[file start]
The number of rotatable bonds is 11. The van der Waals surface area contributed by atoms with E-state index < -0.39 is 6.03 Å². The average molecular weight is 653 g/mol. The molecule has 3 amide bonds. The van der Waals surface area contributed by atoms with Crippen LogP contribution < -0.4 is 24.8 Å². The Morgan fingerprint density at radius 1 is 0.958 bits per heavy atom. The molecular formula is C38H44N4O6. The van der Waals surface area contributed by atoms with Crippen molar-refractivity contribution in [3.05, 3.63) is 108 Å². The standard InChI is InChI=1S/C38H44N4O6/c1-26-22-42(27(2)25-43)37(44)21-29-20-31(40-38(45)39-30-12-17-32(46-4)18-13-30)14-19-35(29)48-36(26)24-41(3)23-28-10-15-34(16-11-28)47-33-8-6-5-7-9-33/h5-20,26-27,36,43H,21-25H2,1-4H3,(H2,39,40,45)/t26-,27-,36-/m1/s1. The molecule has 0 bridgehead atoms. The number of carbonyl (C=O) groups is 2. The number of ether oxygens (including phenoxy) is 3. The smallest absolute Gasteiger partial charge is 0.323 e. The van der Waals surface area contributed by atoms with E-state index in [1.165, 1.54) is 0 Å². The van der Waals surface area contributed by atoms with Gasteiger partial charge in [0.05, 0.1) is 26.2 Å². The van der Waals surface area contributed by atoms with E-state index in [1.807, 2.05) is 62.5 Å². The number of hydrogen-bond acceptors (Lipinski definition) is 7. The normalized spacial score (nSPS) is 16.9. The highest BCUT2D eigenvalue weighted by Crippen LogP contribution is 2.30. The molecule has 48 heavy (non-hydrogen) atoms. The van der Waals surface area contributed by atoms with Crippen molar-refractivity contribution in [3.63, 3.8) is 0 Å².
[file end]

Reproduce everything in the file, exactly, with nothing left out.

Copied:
The number of rotatable bonds is 11. The van der Waals surface area contributed by atoms with E-state index < -0.39 is 6.03 Å². The average molecular weight is 653 g/mol. The molecule has 3 amide bonds. The van der Waals surface area contributed by atoms with Crippen LogP contribution < -0.4 is 24.8 Å². The Morgan fingerprint density at radius 1 is 0.958 bits per heavy atom. The molecular formula is C38H44N4O6. The van der Waals surface area contributed by atoms with Crippen molar-refractivity contribution in [3.05, 3.63) is 108 Å². The standard InChI is InChI=1S/C38H44N4O6/c1-26-22-42(27(2)25-43)37(44)21-29-20-31(40-38(45)39-30-12-17-32(46-4)18-13-30)14-19-35(29)48-36(26)24-41(3)23-28-10-15-34(16-11-28)47-33-8-6-5-7-9-33/h5-20,26-27,36,43H,21-25H2,1-4H3,(H2,39,40,45)/t26-,27-,36-/m1/s1. The molecule has 0 bridgehead atoms. The number of carbonyl (C=O) groups is 2. The number of ether oxygens (including phenoxy) is 3. The smallest absolute Gasteiger partial charge is 0.323 e. The van der Waals surface area contributed by atoms with E-state index in [1.165, 1.54) is 0 Å². The van der Waals surface area contributed by atoms with Gasteiger partial charge in [0.05, 0.1) is 26.2 Å². The van der Waals surface area contributed by atoms with E-state index in [1.807, 2.05) is 62.5 Å². The number of hydrogen-bond acceptors (Lipinski definition) is 7. The normalized spacial score (nSPS) is 16.9. The highest BCUT2D eigenvalue weighted by Crippen LogP contribution is 2.30. The molecule has 48 heavy (non-hydrogen) atoms. The van der Waals surface area contributed by atoms with Crippen molar-refractivity contribution in [3.63, 3.8) is 0 Å².